By the way, Marc Herold of the University of New Hampshire, the same professor I believe who first made a guesstimate of civilian casualties in the war in Afghanistan, has now put together a website devoted to our use not of atomic weaponry, but of a lesser but terribly dangerous form of radioactive weaponry — armor-piercing tank shells and bunker busting missiles and the like that use “depleted uranium.” A friend passed this descriptive paragraph about the website on to me. Take a look. Such weapons have been used in the first Gulf War, in Kosovo and in Afghanistan. Tom

“As Bush prepares for a new Gulf War it is important to realize the devastation that the U.S. government is unleashing with radioactive depleted uranium weaponary. Marc Herold, at the web site listed below, describes the horrendous impact of US warfare as it has left 2-3 times more depleted uranium in Afghanistan than in the 1991 Gulf War. The heavy use of both bunker-busting bombs and missiles and the General Electric 30 mm cannon in the A-10 Warthog tactical aircraft have been responsible. Severe health and environmental effects will soon be registered.”

To read more at this site, click here.

In an age of biowarfare, US sees new role for nukes

Bush administration mulls resuming nuclear testing and developing tactical warheads to deal with threats like Iraq.

By Brad Knickerbocker, November 26, 2002, The Christian Science Monitor

As United Nations inspectors fan out across Iraq – looking for evidence of Saddam Hussein’s secret arsenal – the United States is rethinking the future of its own weapons of mass destruction.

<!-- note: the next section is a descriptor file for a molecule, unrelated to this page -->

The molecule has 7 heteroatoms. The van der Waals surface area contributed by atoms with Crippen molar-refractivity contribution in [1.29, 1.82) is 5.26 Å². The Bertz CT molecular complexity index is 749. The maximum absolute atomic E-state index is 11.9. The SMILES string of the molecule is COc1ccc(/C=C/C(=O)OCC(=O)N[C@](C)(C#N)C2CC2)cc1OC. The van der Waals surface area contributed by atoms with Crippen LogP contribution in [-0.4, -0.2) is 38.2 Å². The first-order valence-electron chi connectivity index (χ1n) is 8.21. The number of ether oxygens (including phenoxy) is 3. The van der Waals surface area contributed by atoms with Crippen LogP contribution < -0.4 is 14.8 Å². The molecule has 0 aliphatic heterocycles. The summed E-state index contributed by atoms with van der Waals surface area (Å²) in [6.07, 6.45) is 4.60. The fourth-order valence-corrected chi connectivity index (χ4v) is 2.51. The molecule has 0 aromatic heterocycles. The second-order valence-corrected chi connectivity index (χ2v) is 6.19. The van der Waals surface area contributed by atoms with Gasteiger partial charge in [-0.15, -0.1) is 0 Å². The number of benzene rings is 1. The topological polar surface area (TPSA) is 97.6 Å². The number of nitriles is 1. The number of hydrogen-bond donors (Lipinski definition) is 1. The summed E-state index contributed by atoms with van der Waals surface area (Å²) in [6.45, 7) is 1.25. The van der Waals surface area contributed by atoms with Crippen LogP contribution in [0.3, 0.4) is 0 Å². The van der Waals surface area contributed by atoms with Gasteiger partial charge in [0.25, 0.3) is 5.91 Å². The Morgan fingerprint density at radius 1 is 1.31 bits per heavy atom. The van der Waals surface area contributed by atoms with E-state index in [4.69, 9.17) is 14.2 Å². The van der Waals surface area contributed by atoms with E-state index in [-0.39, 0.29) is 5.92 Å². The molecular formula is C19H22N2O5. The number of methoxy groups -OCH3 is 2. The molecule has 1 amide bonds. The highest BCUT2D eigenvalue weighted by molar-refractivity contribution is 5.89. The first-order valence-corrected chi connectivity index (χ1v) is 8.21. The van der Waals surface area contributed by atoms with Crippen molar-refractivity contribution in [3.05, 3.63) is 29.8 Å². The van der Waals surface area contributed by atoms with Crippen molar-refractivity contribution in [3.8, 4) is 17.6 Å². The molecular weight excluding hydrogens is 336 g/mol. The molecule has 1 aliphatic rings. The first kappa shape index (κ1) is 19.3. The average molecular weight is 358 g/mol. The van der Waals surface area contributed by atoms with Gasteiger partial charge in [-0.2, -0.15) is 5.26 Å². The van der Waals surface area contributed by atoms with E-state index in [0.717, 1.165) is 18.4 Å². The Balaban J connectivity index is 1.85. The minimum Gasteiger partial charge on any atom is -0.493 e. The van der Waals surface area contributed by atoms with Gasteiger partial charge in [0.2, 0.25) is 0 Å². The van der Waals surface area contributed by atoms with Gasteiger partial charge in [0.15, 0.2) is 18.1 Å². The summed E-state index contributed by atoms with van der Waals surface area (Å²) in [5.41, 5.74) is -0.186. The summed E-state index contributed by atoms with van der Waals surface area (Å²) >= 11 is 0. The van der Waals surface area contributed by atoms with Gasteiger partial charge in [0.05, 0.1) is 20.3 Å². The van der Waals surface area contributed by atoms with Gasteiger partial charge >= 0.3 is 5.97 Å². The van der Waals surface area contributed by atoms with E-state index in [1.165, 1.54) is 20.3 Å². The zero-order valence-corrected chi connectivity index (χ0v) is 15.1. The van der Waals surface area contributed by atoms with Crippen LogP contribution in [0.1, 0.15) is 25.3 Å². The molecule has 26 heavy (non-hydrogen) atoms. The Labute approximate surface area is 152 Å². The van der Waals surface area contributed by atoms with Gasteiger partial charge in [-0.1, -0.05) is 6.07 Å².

Among the issues being discussed by US officials and the experts who advise them in this era of stateless terrorism and other forms of “unconventional warfare” are these: The resumption of nuclear weapons testing; ambivalence over controlling chemical and biological weapons at a time when advancing technology offers new opportunities to control the battlefield; and the possible development of tactical nuclear bombs to go after the kind of hardened targets that more than 70 countries – especially Iraq – now use to hide their most threatening weapons.

To read more of this article in the Christian Science Monitor, click here.


Biological terror: A bucket of hogwash

By Todd W John, November 27, 2002, Asia Times

BANGKOK – After the attacks of September 11, 2001, then with the war that followed in Afghanistan, and now with the ensuing weapons inspections in Iraq, we have wondered about the ability of terrorists or rogue nations to strike out with weapons of mass destruction (WMD). These could include biological, chemical and nuclear threats. Indeed, during the war in Afghanistan, the press and military alike frantically waved remnants of terrorist cookbooks for WMD as evidence of an imminent threat. However, they often failed to understand that the documents themselves were rudimentary and often uninformed, incorrect, and reliant on technology and skills that were difficult to procure.

Still, the media in the West caught a whiff of terror from limited anthrax attacks in the United States and fragments of documents in Afghanistan, and set about exhaustive, and unfortunately often incorrect, reporting on weapons of mass destruction.

To read more of this article in the Asia Times, click here.